“Brazil (1985)” Review

Hi there. I want to talk to you about ducts.

Why did I watch it?

Long-time fan of Gilliam and Python. Loved Time Bandits and, though I’ve seen some of the lesser efforts such as Dr Parnassus, I’d not managed to watch what is widely regarded as Gilliams best work.

Did it meet expectations?

And some!

It’s darker and more Pythonesque than Time Bandits. It’s a post-1984 exploration of dreams and nightmares, combining surrealist comedy (there’s a rogue heating repair man played by… Robert De Niro!) with Gilliam’s utterly beautiful designs. But in this dark world the tragedy is played straight and sears through the absurdity.

Jonathan Pryce is superb as the dreamer, living for his fantasies whilst keeping skills hidden to stay below the radar in the department. Bob Hoskins, Ian Holm, Ian Richardson and Jim Broadbent all make small appearances, and fellow Python Michael Palin (The Death of Stalin) takes a significant supporting role, playing against his nicest-man-in-the-world reputation.  He’s really, really good, which is surprising only in that he has too little recognition for his straight roles.

I didn’t know why Brazil was so named, but it is for the song – which I heard for the first time in the film (Geoff Muldaur’s version). I only recently learned that Port Talbot inspired Scott’s vision of 2019 LA in Bladerunner so, having just watched the Part-Talbot set thriller Bang, I was surprised to learn that it is also the inspiration for Brazil. Seeing the coal blackened beaches, Gilliams imagined a man listening to a radio and dreaming.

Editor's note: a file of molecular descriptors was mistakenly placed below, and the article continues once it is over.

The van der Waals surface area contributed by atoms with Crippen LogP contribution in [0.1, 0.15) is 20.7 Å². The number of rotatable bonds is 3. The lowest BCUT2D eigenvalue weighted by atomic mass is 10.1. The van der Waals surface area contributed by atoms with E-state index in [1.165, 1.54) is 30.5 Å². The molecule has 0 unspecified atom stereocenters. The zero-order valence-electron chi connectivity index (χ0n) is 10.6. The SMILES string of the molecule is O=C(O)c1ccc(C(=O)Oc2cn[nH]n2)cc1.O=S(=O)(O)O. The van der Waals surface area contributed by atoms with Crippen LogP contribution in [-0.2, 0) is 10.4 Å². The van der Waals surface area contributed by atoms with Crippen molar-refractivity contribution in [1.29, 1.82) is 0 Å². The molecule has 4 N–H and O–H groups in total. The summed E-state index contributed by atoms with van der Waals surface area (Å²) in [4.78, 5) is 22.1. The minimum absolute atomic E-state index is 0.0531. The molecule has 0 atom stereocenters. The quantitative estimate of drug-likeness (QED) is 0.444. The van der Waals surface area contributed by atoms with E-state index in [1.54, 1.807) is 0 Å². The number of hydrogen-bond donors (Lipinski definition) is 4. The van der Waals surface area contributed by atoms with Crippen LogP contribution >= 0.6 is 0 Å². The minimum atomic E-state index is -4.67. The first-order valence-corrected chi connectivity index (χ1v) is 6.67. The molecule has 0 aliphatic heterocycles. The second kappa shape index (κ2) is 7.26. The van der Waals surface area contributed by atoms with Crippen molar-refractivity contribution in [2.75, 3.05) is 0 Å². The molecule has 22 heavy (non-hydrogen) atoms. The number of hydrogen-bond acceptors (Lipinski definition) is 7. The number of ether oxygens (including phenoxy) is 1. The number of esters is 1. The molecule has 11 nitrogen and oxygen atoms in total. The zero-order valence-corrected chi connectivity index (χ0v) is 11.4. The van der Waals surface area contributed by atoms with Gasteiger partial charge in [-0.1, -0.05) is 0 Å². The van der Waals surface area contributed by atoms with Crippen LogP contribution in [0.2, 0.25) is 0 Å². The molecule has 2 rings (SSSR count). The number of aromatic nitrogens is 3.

The score is by Michael Kamen, who I’m only really familiar with for Licence to Kill (which has yet to convince me of its place in my CD collection) but his work on this is exceptional. The music, along with Gilliam’s imagery, has stayed with me for days and days.

This really is an amazing film – not only Gilliam’s finest, but one of the greats of cinema.

You should watch it if…

  • You admire 1984 or, indeed, any dystopian fantasy
  • You have any interest in Terry Gilliam’s extraordinary imagination and visual sensibility
  • You are remotely interested in cinema

You shouldn’t watch it if…

  • You are considering plastic surgery

Up next: It’s a Wonderful Life (1946)


About Simon Wood

Lecturer in medical education, lapsed mathematician, Doctor Who fan and garden railway builder. See simonwood.info for more...

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